Hash oil is consumed usually by smoking, ingestion, or vaporization. Smoking or vaporizing hash oil is known colloquially as “dabbing”, from the English verb to daub (Dutch dabben, French dauber), “to smear with something adhesive”. Dabbing devices include special kinds of water pipes (“oil rigs”), and vaporizers similar in design to electronic cigarettes. Oil rigs include a glass water pipe and a hollow tube (called a “nail”), with an indentation on the side which is sometimes covered with a dome. The pipe is often heated with a gas blowtorch rather than a cigarette lighter.

The oil can also be sold in pre-filled atomizer cartridges. The cartridge is used by connecting it to a battery and inhaling the vaporized oil from the cartridge’s mouthpiece.

Production

Hash oil is produced by solvent extraction (maceration, infusion or percolation) of marijuana or hashish. After filtering and evaporating the solvent, a sticky resinous liquid with a strong herbal odor (remarkably different from the peculiar odor of hemp) remains.

Fresh, undried plant material is less suited for hash oil production, because much THC and CBD will be present in their carboxylic acid forms (THCA and CBDA), which may not be highly soluble in some solvents. The acids are decarboxylated during drying and heating (smoking).

A wide variety of solvents can be used for extraction, such as chloroform, dichloromethane, petroleum ether, naphtha, benzene, butane, methanol, ethanol, isopropanol, and olive oil.[2][9] Currently, resinoids are often obtained by extraction with supercritical carbon dioxide. The alcohols extract undesirable water-soluble substances such as chlorophyll and sugars (which can be removed later by washing with water). Non-polar solvents such as benzene, chloroform and petroleum ether will not extract the water-soluble constituents of marijuana or hashish while still producing hash oil. In general, non-polar cannabis extracts taste much better than polar extracts. Alkali washing further improves the odor and taste.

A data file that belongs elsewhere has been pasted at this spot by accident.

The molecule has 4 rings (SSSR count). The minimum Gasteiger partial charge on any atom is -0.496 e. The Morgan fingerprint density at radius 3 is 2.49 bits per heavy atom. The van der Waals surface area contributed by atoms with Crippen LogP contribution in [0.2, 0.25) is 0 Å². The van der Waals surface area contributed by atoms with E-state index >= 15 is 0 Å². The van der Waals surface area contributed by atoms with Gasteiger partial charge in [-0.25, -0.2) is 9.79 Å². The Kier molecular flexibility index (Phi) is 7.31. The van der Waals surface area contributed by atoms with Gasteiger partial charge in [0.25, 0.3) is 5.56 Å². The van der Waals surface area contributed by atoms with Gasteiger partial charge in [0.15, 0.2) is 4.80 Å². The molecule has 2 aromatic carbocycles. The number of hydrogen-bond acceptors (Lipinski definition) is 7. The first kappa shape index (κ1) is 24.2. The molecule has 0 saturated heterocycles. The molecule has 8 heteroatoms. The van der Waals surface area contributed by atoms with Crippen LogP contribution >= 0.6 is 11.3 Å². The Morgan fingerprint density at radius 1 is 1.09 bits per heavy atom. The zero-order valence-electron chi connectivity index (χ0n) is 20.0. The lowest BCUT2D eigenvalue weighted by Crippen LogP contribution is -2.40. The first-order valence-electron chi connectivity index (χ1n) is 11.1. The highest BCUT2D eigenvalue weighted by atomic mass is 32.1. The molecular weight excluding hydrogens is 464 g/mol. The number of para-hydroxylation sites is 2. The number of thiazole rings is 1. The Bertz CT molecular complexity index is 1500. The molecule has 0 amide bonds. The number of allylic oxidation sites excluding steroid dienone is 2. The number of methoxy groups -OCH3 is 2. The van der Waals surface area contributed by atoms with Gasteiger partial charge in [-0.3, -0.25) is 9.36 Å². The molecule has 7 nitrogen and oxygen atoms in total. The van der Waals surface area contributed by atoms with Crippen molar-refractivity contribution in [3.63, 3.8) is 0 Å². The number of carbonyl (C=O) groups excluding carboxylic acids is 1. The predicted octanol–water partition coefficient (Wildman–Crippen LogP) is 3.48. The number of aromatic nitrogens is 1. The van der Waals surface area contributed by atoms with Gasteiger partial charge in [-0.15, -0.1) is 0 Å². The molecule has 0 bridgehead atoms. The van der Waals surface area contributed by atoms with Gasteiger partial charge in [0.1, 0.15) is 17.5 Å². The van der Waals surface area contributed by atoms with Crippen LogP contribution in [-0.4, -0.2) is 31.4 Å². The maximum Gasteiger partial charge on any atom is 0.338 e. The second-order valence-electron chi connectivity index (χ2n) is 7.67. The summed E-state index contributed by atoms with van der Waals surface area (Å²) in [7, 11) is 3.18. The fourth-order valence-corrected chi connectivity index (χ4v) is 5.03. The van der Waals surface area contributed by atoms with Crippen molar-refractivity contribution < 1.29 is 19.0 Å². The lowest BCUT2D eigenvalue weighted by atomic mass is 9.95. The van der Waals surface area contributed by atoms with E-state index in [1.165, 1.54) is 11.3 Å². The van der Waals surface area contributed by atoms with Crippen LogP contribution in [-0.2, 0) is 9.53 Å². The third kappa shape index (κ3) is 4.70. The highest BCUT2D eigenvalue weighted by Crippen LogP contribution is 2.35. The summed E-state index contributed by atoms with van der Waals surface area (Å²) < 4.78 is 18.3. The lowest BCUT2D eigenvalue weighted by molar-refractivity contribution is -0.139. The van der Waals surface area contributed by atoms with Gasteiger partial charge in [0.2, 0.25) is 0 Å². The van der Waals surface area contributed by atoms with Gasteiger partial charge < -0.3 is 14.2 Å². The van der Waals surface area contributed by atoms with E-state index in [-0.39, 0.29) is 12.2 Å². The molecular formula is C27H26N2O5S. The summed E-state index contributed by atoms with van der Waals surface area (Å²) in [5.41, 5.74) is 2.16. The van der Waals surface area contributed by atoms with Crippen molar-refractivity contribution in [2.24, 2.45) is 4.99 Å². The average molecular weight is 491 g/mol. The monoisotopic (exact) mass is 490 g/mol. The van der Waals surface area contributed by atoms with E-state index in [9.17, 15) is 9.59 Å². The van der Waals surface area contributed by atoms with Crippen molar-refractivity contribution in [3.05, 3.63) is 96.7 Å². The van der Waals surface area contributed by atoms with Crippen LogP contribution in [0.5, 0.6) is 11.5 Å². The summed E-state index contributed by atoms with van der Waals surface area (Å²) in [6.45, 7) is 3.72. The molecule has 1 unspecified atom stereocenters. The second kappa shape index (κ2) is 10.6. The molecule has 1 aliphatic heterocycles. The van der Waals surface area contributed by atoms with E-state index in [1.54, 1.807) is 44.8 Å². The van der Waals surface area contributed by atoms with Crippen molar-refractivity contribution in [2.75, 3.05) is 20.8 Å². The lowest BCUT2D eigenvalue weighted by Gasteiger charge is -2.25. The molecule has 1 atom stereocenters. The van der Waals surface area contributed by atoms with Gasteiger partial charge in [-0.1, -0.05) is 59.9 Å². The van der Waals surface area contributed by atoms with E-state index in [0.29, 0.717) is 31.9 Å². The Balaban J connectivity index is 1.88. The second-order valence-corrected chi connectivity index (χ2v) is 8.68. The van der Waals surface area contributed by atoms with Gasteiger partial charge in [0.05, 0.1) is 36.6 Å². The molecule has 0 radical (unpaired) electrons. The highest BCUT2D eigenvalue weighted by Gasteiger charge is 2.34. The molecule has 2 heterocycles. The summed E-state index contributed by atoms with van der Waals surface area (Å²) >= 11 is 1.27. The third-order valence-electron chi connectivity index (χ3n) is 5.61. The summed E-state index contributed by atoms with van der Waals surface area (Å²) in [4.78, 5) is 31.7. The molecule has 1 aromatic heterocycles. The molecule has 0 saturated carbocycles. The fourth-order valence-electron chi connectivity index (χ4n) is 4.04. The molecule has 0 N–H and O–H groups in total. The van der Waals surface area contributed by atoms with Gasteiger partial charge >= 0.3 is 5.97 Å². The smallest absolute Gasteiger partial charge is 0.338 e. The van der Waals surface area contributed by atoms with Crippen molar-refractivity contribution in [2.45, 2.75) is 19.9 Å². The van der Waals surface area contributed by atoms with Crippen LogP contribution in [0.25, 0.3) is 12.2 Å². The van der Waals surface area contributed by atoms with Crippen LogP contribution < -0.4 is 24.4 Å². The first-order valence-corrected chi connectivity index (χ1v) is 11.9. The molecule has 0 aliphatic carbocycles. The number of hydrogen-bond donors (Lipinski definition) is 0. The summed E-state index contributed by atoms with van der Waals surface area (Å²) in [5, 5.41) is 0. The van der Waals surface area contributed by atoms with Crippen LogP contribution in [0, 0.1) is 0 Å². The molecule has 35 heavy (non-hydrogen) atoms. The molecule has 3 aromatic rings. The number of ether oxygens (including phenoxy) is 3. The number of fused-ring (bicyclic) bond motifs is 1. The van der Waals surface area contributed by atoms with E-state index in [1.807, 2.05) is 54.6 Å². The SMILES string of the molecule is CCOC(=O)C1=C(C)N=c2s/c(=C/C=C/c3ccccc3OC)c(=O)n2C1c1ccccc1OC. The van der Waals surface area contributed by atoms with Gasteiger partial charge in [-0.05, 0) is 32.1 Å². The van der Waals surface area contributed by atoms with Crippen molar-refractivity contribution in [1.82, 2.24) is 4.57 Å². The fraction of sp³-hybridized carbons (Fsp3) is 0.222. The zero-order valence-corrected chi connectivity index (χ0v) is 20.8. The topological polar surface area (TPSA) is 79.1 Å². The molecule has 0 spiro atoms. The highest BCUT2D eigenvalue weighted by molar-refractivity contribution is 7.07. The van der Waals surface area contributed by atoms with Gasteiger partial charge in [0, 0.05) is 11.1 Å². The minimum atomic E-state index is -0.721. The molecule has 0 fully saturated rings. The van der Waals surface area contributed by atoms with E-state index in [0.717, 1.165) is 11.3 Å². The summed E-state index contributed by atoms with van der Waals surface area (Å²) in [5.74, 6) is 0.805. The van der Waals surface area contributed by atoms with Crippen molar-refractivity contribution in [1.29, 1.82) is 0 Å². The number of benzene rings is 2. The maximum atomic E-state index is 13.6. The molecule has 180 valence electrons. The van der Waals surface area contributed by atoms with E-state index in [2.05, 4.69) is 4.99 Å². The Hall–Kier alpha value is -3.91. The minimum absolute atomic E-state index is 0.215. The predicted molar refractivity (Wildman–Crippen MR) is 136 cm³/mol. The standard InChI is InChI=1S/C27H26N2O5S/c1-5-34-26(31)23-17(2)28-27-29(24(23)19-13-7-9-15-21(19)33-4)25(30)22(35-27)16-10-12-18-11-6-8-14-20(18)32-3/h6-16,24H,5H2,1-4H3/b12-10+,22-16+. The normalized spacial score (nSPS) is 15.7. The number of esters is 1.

Hash oil produced in California, referred to as shatter due to its very thick and glass-like consistency

The oil may be further refined by 1) alkali washing, or removing the heavy aromatic carboxylic acids with antibiotic properties, which may cause heartburn, gallbladder and pancreas irritation, and resistance to hemp antibiotics; 2) conversion of CBD to THC. Process 1) consists of dissolving the oil in a nonpolar solvent such as petroleum ether, repeatedly washing (saponifying) with a base such as sodium carbonate solution until the yellow residue disappears from the watery phase, decanting, and washing with water to remove the base and the saponified components (and evaporating the solvents). This process reduces the oil yield, but the resulting oil is less acidic, more easily digestible and much more potent (almost pure THC). Process 2) consists of dissolving the oil in a suitable solvent such as absolute ethanol containing 0.05% hydrochloric acid, and boiling the mixture for 2 hours.

One pound of marijuana yields from 1/5 to 1/10 of a pound of hash oil. The oil may retain considerable residual solvent: oil extracted with longer-chain volatile hydrocarbons (such as naphtha) is less viscous (thinner) than oil extracted with short-chain hydrocarbons (such as butane).

Colored impurities from the oil can be removed by adding activated charcoal to about one third to one half the weight or volume of the solvent containing the dissolved oil, mixing well, filtering, and evaporating the solvent. When decolorizing fatty oils, oil retention can be up to 50 wt % on bleaching earths and nearly 100 wt % on activated charcoal.